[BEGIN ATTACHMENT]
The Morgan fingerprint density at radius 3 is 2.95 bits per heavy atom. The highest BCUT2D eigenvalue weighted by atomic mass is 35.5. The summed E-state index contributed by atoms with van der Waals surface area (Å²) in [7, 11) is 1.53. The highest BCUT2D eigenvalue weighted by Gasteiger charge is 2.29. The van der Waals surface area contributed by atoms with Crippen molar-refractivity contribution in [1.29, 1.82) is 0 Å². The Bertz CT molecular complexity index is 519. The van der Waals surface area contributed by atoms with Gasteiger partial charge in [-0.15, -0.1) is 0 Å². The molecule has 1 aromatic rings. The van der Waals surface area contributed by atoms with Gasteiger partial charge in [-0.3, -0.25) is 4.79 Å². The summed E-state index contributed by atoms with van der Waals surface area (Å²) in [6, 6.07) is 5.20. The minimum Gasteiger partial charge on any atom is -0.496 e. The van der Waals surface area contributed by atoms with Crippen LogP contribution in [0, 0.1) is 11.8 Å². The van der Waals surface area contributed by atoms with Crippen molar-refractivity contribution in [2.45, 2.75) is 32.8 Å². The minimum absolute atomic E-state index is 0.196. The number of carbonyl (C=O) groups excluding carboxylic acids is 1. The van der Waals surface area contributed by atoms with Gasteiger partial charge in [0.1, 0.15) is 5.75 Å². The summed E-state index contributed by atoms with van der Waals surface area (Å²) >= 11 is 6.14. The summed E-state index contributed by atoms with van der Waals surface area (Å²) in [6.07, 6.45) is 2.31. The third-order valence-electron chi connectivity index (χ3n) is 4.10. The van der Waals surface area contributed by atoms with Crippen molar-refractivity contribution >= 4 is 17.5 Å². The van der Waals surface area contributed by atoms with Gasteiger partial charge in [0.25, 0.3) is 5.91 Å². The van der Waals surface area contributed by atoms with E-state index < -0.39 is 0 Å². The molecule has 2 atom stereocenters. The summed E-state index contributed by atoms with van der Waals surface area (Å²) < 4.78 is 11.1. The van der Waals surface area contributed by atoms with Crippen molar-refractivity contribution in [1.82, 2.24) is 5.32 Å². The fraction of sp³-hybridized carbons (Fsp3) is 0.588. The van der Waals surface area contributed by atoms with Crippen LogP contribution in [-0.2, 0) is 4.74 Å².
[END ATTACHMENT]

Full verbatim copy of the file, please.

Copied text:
The Morgan fingerprint density at radius 3 is 2.95 bits per heavy atom. The highest BCUT2D eigenvalue weighted by atomic mass is 35.5. The summed E-state index contributed by atoms with van der Waals surface area (Å²) in [7, 11) is 1.53. The highest BCUT2D eigenvalue weighted by Gasteiger charge is 2.29. The van der Waals surface area contributed by atoms with Crippen molar-refractivity contribution in [1.29, 1.82) is 0 Å². The Bertz CT molecular complexity index is 519. The van der Waals surface area contributed by atoms with Gasteiger partial charge in [-0.15, -0.1) is 0 Å². The molecule has 1 aromatic rings. The van der Waals surface area contributed by atoms with Gasteiger partial charge in [-0.3, -0.25) is 4.79 Å². The summed E-state index contributed by atoms with van der Waals surface area (Å²) in [6, 6.07) is 5.20. The minimum Gasteiger partial charge on any atom is -0.496 e. The van der Waals surface area contributed by atoms with Crippen LogP contribution in [0, 0.1) is 11.8 Å². The van der Waals surface area contributed by atoms with Crippen molar-refractivity contribution in [2.45, 2.75) is 32.8 Å². The minimum absolute atomic E-state index is 0.196. The number of carbonyl (C=O) groups excluding carboxylic acids is 1. The van der Waals surface area contributed by atoms with Gasteiger partial charge in [0.1, 0.15) is 5.75 Å². The summed E-state index contributed by atoms with van der Waals surface area (Å²) >= 11 is 6.14. The summed E-state index contributed by atoms with van der Waals surface area (Å²) in [6.07, 6.45) is 2.31. The third-order valence-electron chi connectivity index (χ3n) is 4.10. The van der Waals surface area contributed by atoms with Crippen molar-refractivity contribution >= 4 is 17.5 Å². The van der Waals surface area contributed by atoms with Gasteiger partial charge in [0.25, 0.3) is 5.91 Å². The van der Waals surface area contributed by atoms with E-state index < -0.39 is 0 Å². The molecule has 2 atom stereocenters. The summed E-state index contributed by atoms with van der Waals surface area (Å²) < 4.78 is 11.1. The van der Waals surface area contributed by atoms with Crippen molar-refractivity contribution in [1.82, 2.24) is 5.32 Å². The fraction of sp³-hybridized carbons (Fsp3) is 0.588. The van der Waals surface area contributed by atoms with Crippen LogP contribution in [-0.2, 0) is 4.74 Å².